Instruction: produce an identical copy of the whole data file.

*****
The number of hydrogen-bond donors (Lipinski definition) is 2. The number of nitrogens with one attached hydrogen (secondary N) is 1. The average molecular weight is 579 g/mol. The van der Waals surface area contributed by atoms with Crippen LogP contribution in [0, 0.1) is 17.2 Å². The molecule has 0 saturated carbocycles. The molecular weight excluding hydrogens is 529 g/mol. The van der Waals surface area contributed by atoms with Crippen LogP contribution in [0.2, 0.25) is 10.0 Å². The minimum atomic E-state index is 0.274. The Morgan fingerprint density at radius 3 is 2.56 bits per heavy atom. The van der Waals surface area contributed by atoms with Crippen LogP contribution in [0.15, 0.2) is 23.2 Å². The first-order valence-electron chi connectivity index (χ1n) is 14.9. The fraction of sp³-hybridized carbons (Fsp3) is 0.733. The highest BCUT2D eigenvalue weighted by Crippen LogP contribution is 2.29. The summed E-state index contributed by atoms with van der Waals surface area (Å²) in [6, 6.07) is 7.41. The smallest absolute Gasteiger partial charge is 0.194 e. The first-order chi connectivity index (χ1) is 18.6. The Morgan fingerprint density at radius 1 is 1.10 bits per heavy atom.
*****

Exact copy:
The number of hydrogen-bond donors (Lipinski definition) is 2. The number of nitrogens with one attached hydrogen (secondary N) is 1. The average molecular weight is 579 g/mol. The van der Waals surface area contributed by atoms with Crippen LogP contribution in [0, 0.1) is 17.2 Å². The molecule has 0 saturated carbocycles. The molecular weight excluding hydrogens is 529 g/mol. The van der Waals surface area contributed by atoms with Crippen LogP contribution in [0.2, 0.25) is 10.0 Å². The minimum atomic E-state index is 0.274. The Morgan fingerprint density at radius 3 is 2.56 bits per heavy atom. The van der Waals surface area contributed by atoms with Crippen LogP contribution in [0.15, 0.2) is 23.2 Å². The first-order valence-electron chi connectivity index (χ1n) is 14.9. The fraction of sp³-hybridized carbons (Fsp3) is 0.733. The highest BCUT2D eigenvalue weighted by Crippen LogP contribution is 2.29. The summed E-state index contributed by atoms with van der Waals surface area (Å²) in [6, 6.07) is 7.41. The smallest absolute Gasteiger partial charge is 0.194 e. The first-order chi connectivity index (χ1) is 18.6. The Morgan fingerprint density at radius 1 is 1.10 bits per heavy atom.